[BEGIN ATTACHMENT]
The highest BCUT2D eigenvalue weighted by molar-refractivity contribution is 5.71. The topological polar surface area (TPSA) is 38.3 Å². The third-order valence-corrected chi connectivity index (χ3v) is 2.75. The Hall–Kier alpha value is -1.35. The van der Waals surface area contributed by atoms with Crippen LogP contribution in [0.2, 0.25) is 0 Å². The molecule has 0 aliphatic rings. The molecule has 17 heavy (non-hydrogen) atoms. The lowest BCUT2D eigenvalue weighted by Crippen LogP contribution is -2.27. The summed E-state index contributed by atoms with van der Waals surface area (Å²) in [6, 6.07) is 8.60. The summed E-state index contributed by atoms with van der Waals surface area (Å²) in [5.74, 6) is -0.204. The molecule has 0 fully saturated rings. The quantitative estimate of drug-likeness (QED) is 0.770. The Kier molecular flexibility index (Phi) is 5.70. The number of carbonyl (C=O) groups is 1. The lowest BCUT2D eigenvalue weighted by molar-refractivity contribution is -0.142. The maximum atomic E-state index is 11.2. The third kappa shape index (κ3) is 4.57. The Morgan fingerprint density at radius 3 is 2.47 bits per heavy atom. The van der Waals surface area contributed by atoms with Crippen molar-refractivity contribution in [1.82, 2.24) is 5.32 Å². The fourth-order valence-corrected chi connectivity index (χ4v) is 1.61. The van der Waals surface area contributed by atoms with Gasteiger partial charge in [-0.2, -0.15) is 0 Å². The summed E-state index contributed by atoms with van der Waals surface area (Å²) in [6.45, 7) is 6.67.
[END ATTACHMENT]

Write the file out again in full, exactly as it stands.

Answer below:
The highest BCUT2D eigenvalue weighted by molar-refractivity contribution is 5.71. The topological polar surface area (TPSA) is 38.3 Å². The third-order valence-corrected chi connectivity index (χ3v) is 2.75. The Hall–Kier alpha value is -1.35. The van der Waals surface area contributed by atoms with Crippen LogP contribution in [0.2, 0.25) is 0 Å². The molecule has 0 aliphatic rings. The molecule has 17 heavy (non-hydrogen) atoms. The lowest BCUT2D eigenvalue weighted by Crippen LogP contribution is -2.27. The summed E-state index contributed by atoms with van der Waals surface area (Å²) in [6, 6.07) is 8.60. The summed E-state index contributed by atoms with van der Waals surface area (Å²) in [5.74, 6) is -0.204. The molecule has 0 fully saturated rings. The quantitative estimate of drug-likeness (QED) is 0.770. The Kier molecular flexibility index (Phi) is 5.70. The number of carbonyl (C=O) groups is 1. The lowest BCUT2D eigenvalue weighted by molar-refractivity contribution is -0.142. The maximum atomic E-state index is 11.2. The third kappa shape index (κ3) is 4.57. The Morgan fingerprint density at radius 3 is 2.47 bits per heavy atom. The van der Waals surface area contributed by atoms with Crippen molar-refractivity contribution in [1.82, 2.24) is 5.32 Å². The fourth-order valence-corrected chi connectivity index (χ4v) is 1.61. The van der Waals surface area contributed by atoms with Gasteiger partial charge in [-0.2, -0.15) is 0 Å². The summed E-state index contributed by atoms with van der Waals surface area (Å²) in [6.45, 7) is 6.67.